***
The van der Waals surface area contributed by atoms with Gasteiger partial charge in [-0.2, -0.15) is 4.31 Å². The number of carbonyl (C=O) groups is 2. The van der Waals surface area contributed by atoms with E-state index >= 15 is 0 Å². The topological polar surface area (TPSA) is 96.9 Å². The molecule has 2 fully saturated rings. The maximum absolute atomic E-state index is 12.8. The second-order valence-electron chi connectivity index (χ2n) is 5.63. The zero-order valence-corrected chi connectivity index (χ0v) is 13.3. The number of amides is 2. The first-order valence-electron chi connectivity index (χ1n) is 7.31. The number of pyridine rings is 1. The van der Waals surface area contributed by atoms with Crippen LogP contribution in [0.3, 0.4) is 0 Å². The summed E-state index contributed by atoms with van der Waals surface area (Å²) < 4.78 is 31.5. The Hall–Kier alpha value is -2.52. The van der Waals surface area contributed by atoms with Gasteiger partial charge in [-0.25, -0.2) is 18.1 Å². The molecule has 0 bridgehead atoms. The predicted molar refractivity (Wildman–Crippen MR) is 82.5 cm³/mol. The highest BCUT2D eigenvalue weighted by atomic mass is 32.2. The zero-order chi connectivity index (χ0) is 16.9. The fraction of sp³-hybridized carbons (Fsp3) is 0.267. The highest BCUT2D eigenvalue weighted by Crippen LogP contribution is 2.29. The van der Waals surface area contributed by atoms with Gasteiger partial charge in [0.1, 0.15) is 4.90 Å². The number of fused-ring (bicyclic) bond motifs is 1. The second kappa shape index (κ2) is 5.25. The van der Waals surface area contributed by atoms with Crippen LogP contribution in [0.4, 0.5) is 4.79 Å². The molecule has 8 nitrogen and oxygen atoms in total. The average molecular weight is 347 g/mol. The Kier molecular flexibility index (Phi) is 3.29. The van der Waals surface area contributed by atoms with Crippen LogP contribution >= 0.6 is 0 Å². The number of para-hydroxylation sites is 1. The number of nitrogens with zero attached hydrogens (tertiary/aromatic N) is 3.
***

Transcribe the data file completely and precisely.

The van der Waals surface area contributed by atoms with Gasteiger partial charge in [-0.2, -0.15) is 4.31 Å². The number of carbonyl (C=O) groups is 2. The van der Waals surface area contributed by atoms with E-state index >= 15 is 0 Å². The topological polar surface area (TPSA) is 96.9 Å². The molecule has 2 fully saturated rings. The maximum absolute atomic E-state index is 12.8. The second-order valence-electron chi connectivity index (χ2n) is 5.63. The zero-order valence-corrected chi connectivity index (χ0v) is 13.3. The number of amides is 2. The first-order valence-electron chi connectivity index (χ1n) is 7.31. The number of pyridine rings is 1. The van der Waals surface area contributed by atoms with Crippen LogP contribution in [0.3, 0.4) is 0 Å². The summed E-state index contributed by atoms with van der Waals surface area (Å²) < 4.78 is 31.5. The Hall–Kier alpha value is -2.52. The van der Waals surface area contributed by atoms with Gasteiger partial charge in [-0.25, -0.2) is 18.1 Å². The molecule has 0 bridgehead atoms. The predicted molar refractivity (Wildman–Crippen MR) is 82.5 cm³/mol. The highest BCUT2D eigenvalue weighted by atomic mass is 32.2. The zero-order chi connectivity index (χ0) is 16.9. The fraction of sp³-hybridized carbons (Fsp3) is 0.267. The highest BCUT2D eigenvalue weighted by Crippen LogP contribution is 2.29. The van der Waals surface area contributed by atoms with Gasteiger partial charge in [0.1, 0.15) is 4.90 Å². The number of fused-ring (bicyclic) bond motifs is 1. The second kappa shape index (κ2) is 5.25. The van der Waals surface area contributed by atoms with Crippen LogP contribution in [0.4, 0.5) is 4.79 Å². The molecule has 8 nitrogen and oxygen atoms in total. The average molecular weight is 347 g/mol. The Kier molecular flexibility index (Phi) is 3.29. The van der Waals surface area contributed by atoms with Crippen LogP contribution >= 0.6 is 0 Å². The number of para-hydroxylation sites is 1. The number of nitrogens with zero attached hydrogens (tertiary/aromatic N) is 3.